Interview: Carnegie Mellon Professor Ari Lightman On How Students Are Empowered By Learning To Use Brandwatch Consumer Research
By Kara FinnertyJun 10
Consumer technology companies. The massive, innovative organizations involved in putting virtual reality in our homes, and mobile computers in our pockets.
These companies make up a nearly 300 billion USD market worldwide, and easily garner more followers on social media than most other industries, with hundreds of millions of fans between them.
The consumer tech industry is fast-paced, rapidly changing, and growing every day. With the size of these companies’ social fan-bases, the amount of online conversations available to the insights professionals among them is staggering.
Naturally then, tech companies – the most innovative, forward-thinking companies out there – must be leading the way in tapping into social intelligence, with inventive strategies and innovative researchers all across their business.
In our report, The Social Outlook, we found that when compared to other industries, these innovative companies might not actually be taking full advantage of the social data they have at their disposal.
According to The Social Outlook, only 2% of conversations mentioning consumer technology products and brands originate from tech brands themselves. Even compared to the low average across all 15 industries, this is exceptionally low.
In addition, consumer tech brands only respond to 1.78% of tweets directed at them, taking over half a day on average. As shown below, only one industry analyzed took longer to respond to their consumers.
Social engagement isn’t solely for companies placating consumer issues and defining their brand image. Engaging in consumer conversations fuels a database of social information that is too rich in insights to ignore.
We’ve discussed time and time again the imperative within the consumer technology industry to utilize the immediate, massive, unstructured nature of social data to inform everything from research and development to competitor benchmarking.
So to help technology insights researchers who might have missed them, we’ve put together a few key social insights based on data in The Social Outlook.
Consumer tech companies, driven by the momentum of their users, should have a strong understanding of the way their brands are perceived. Analyzing social complaints can reveal the specific issues leading positive and negative reviews.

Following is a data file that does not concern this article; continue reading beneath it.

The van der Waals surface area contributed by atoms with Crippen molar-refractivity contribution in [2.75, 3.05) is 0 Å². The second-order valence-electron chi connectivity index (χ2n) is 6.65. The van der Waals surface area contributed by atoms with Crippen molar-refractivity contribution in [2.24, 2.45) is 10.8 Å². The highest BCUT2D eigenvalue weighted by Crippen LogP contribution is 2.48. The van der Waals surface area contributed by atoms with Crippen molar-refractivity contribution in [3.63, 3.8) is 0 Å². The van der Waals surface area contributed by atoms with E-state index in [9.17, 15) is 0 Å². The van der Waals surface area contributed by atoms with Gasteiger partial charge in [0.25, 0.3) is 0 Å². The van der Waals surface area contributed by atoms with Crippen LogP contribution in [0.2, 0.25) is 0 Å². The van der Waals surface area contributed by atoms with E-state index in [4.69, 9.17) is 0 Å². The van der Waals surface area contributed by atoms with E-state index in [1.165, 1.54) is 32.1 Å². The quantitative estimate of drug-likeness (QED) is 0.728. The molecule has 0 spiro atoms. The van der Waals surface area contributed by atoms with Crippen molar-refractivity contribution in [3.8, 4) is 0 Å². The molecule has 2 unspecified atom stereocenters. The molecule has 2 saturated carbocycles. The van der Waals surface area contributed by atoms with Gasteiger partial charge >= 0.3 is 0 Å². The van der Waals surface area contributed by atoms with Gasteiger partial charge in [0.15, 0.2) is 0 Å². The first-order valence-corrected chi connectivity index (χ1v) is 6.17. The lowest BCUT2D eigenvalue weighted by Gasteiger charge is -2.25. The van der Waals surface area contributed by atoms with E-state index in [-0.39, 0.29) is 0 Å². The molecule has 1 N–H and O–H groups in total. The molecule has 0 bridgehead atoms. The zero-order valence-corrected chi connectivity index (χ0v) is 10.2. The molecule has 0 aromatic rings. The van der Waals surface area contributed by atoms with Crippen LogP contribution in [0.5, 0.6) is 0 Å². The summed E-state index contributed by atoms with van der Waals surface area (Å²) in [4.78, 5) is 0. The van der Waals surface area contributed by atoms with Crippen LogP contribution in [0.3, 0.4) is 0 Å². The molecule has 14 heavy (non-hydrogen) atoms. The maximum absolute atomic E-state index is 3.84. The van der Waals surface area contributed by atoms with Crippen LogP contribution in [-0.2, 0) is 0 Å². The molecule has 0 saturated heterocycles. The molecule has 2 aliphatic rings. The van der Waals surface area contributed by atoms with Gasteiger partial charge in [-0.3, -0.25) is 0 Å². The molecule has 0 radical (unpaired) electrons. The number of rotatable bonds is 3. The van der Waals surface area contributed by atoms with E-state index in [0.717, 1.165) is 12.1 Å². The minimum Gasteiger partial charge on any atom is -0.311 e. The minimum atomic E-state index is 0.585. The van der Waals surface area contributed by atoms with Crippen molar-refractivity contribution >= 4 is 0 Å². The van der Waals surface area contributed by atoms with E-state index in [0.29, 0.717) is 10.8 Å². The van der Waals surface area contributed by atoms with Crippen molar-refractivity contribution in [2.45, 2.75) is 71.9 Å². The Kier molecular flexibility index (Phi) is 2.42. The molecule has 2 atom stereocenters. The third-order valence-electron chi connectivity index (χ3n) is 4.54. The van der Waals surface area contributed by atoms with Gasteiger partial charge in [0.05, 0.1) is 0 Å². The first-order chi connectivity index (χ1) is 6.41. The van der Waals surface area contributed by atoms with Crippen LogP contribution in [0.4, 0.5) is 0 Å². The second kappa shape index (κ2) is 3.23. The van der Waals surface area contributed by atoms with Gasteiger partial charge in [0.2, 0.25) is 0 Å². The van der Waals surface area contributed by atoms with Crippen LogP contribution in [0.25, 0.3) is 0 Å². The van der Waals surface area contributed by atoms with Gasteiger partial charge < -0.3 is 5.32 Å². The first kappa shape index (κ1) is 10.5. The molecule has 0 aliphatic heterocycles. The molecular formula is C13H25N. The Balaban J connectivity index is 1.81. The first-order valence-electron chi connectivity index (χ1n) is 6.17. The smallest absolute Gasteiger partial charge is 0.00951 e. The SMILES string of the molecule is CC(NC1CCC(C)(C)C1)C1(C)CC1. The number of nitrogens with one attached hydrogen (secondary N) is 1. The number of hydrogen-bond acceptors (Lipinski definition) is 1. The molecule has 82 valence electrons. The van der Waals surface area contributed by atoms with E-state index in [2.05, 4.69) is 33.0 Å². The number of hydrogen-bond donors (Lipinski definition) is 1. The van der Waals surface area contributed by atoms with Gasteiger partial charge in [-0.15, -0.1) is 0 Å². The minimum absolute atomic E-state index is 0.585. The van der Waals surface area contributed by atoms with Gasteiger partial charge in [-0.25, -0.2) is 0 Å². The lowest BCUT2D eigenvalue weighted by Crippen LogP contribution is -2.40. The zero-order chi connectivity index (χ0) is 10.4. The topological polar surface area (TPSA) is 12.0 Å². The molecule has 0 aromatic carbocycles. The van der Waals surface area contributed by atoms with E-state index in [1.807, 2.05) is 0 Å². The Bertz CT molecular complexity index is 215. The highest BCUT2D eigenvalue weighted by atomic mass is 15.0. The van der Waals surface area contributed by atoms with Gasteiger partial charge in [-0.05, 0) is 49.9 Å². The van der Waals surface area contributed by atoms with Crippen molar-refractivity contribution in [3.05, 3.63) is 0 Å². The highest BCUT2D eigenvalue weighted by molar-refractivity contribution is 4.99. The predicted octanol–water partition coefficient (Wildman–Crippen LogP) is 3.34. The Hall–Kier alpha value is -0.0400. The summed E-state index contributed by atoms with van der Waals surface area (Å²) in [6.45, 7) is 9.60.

This popular computer and mobile company had over 12,000 negative mentions online in the three months we analyzed.
Of these negative conversations, customer service experience dominated the most frequent topics around this company.
In comparison, this camera and imaging company’s negative mentions were more related to technical issues, with numerous specific products, “broken”, “fix” and “repair” as among the top subjects discussed.
In a matter of seconds, these quick analyses revealed how consumers of two different tech companies have clearly different concerns.
Social media information doesn’t just reveal what your customers are saying. Additionally, social data can provide a depth of insights into who they are, including their behavior and further interests outside of your industry.
In the figure below, taken from the report, we analyzed the top interests of technology consumers. Interestingly, technology consumers are less likely than the average consumer to be interested in politics, family & parenting, or sports.
Also of note, technology conversations are among the most male-driven discussions on social media.
The graph below demonstrates that only NBA teams and automotive brands had higher percentages of male consumers discussing them.
Intelligent social media research has the power to inform a plethora of important business decisions.
From predicting who will be most interested in your newest product, to benchmarking the success of your technical support team each quarter, the insights acquired from social data are vital for tech companies hoping to stay competitive in their industry.
In this industry, no brand is safe from being outsmarted by the competition.
Considering the clear benefits of social data and a smart social strategy, investing in social intelligence is no longer optional.
The Social Outlook presents even more valuable insight into the social landscape. With social benchmarks and industry specific research, consumer technology companies can maximize their online presence and stay ahead of the pack.
To uncover these insights and strategies, download the report below.